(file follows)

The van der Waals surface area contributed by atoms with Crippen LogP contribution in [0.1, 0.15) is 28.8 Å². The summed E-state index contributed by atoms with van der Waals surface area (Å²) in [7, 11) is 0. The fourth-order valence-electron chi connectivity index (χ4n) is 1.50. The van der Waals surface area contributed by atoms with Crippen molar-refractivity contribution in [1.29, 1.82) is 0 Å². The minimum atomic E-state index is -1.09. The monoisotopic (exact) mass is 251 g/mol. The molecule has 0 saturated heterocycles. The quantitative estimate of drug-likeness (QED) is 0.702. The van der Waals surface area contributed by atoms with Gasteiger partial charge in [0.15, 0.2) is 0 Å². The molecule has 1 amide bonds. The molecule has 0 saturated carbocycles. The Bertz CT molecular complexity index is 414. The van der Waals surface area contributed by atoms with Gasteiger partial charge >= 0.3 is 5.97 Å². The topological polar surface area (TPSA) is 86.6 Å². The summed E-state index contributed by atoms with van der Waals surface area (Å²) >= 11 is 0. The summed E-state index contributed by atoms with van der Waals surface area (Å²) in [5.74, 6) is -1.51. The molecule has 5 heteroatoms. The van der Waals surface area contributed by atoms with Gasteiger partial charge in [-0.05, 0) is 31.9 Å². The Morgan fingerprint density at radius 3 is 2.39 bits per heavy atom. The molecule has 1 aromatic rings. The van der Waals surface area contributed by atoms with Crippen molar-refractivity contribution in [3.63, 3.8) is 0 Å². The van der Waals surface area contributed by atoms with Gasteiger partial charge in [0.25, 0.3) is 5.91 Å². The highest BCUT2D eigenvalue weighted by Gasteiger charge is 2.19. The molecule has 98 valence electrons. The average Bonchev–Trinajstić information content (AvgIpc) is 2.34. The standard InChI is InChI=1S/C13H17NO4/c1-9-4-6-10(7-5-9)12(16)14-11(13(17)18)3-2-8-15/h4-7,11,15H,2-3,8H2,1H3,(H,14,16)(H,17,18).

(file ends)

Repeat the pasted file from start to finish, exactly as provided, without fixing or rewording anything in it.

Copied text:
The van der Waals surface area contributed by atoms with Crippen LogP contribution in [0.1, 0.15) is 28.8 Å². The summed E-state index contributed by atoms with van der Waals surface area (Å²) in [7, 11) is 0. The fourth-order valence-electron chi connectivity index (χ4n) is 1.50. The van der Waals surface area contributed by atoms with Crippen molar-refractivity contribution in [1.29, 1.82) is 0 Å². The minimum atomic E-state index is -1.09. The monoisotopic (exact) mass is 251 g/mol. The molecule has 0 saturated heterocycles. The quantitative estimate of drug-likeness (QED) is 0.702. The van der Waals surface area contributed by atoms with Gasteiger partial charge in [0.15, 0.2) is 0 Å². The molecule has 1 amide bonds. The molecule has 0 saturated carbocycles. The Bertz CT molecular complexity index is 414. The van der Waals surface area contributed by atoms with Gasteiger partial charge >= 0.3 is 5.97 Å². The topological polar surface area (TPSA) is 86.6 Å². The summed E-state index contributed by atoms with van der Waals surface area (Å²) >= 11 is 0. The summed E-state index contributed by atoms with van der Waals surface area (Å²) in [5.74, 6) is -1.51. The molecule has 5 heteroatoms. The van der Waals surface area contributed by atoms with Gasteiger partial charge in [-0.05, 0) is 31.9 Å². The Morgan fingerprint density at radius 3 is 2.39 bits per heavy atom. The molecule has 1 aromatic rings. The van der Waals surface area contributed by atoms with Crippen molar-refractivity contribution in [3.63, 3.8) is 0 Å². The van der Waals surface area contributed by atoms with Gasteiger partial charge in [0.25, 0.3) is 5.91 Å². The highest BCUT2D eigenvalue weighted by Gasteiger charge is 2.19. The molecule has 98 valence electrons. The average Bonchev–Trinajstić information content (AvgIpc) is 2.34. The standard InChI is InChI=1S/C13H17NO4/c1-9-4-6-10(7-5-9)12(16)14-11(13(17)18)3-2-8-15/h4-7,11,15H,2-3,8H2,1H3,(H,14,16)(H,17,18).